Chimamanda Ngozi Adichie’s Americanah Wins 2013 Chicago Tribune Heartland Prize for Fiction

What is the Heartland? A swath of land situated between the coasts? Sure, but it is also a place marked by richly developed cultural traditions and an incubator for fresh, new ideas. It's cities and small towns. It's apple pie and Alinea. It's a place to find a home and to lose yourself.
This year's Literary Prize and Heartland Prize winners — Edward Albee, Chimamanda Ngozi Adichie and Thomas Dyja — express those sentiments with writing that reflects the variety of people, places and morals that make up the vast locale known as the Heartland. The awards, which are presented by the Chicago Tribune in partnership with the Chicago Humanities Festival, will be presented in November.

Adichie will receive the Heartland Prize for fiction for her novel, "Americanah." A native of Nigeria, Adichie writes about two Nigerians: Ifemelu, a driven, gorgeous girl who leaves to study in America and her love, Obinze, a pensive, careful man. When bureaucracy keeps Obinze out of America, he falls into a dangerous life in London, while Ifemelu pursues an education and thrives as a blogger. After years spent an ocean apart, the two reunite and fall in love, but their lives are not as carefree as they were when they were young.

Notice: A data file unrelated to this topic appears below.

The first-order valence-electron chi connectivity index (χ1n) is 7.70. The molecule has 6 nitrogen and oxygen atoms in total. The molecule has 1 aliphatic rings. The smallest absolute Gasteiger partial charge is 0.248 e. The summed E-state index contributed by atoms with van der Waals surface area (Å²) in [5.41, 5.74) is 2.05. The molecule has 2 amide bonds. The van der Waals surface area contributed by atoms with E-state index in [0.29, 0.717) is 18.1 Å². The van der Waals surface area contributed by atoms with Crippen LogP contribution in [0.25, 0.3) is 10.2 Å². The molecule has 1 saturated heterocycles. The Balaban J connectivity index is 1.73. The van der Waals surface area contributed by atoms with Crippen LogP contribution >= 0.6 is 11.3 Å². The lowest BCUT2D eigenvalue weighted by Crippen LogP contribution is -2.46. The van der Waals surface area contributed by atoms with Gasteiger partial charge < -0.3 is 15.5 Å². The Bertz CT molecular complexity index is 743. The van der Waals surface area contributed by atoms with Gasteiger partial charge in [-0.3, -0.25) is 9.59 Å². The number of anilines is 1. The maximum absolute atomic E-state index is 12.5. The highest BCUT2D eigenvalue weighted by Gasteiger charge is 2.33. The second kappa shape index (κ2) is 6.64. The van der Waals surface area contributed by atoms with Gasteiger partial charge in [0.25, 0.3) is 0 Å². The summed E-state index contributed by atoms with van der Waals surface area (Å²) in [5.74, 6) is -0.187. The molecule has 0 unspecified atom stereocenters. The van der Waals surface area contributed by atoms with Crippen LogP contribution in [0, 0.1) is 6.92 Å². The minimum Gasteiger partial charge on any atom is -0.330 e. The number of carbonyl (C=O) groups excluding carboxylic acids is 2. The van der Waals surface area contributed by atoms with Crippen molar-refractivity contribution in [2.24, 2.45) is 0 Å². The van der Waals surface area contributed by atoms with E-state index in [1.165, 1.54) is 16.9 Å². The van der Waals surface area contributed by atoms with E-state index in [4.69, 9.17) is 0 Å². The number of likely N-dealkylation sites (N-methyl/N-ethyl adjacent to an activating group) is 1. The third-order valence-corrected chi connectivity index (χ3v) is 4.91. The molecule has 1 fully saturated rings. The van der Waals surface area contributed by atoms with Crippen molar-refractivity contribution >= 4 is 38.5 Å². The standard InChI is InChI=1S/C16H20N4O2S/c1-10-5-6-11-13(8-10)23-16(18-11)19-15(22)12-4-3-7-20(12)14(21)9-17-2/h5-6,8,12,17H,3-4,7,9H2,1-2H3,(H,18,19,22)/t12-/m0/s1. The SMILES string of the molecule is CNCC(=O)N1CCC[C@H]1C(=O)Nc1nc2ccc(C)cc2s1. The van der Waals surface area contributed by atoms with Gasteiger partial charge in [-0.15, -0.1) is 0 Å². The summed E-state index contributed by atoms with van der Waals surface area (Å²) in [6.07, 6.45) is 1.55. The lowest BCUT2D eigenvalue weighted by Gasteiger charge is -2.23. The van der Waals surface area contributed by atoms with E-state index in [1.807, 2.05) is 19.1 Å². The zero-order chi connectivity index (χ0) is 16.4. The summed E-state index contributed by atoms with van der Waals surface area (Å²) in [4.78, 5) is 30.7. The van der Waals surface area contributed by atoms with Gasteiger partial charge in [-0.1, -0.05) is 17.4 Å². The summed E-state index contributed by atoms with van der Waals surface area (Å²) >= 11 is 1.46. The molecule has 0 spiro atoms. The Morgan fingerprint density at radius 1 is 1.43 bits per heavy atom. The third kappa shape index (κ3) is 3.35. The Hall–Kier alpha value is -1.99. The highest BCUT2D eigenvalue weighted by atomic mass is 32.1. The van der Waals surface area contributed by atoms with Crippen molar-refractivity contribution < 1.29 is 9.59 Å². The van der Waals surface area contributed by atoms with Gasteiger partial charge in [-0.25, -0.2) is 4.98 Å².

The Heartland Prize for nonfiction will be given to Dyja for "The Third Coast." A detailed look at the cultural fruit that Chicago bore, Dyja's book tells the story of the change-makers who called the Windy City home. Mies van der Rohe, Ray Kroc, the Chess brothers and Hugh Hefner were just a few. In a Printers Row Journal review, Northwestern University lecturer Bill Savage called the book "thoroughly thought-out, exquisitely structured and beautifully written."

Chicago Tribune

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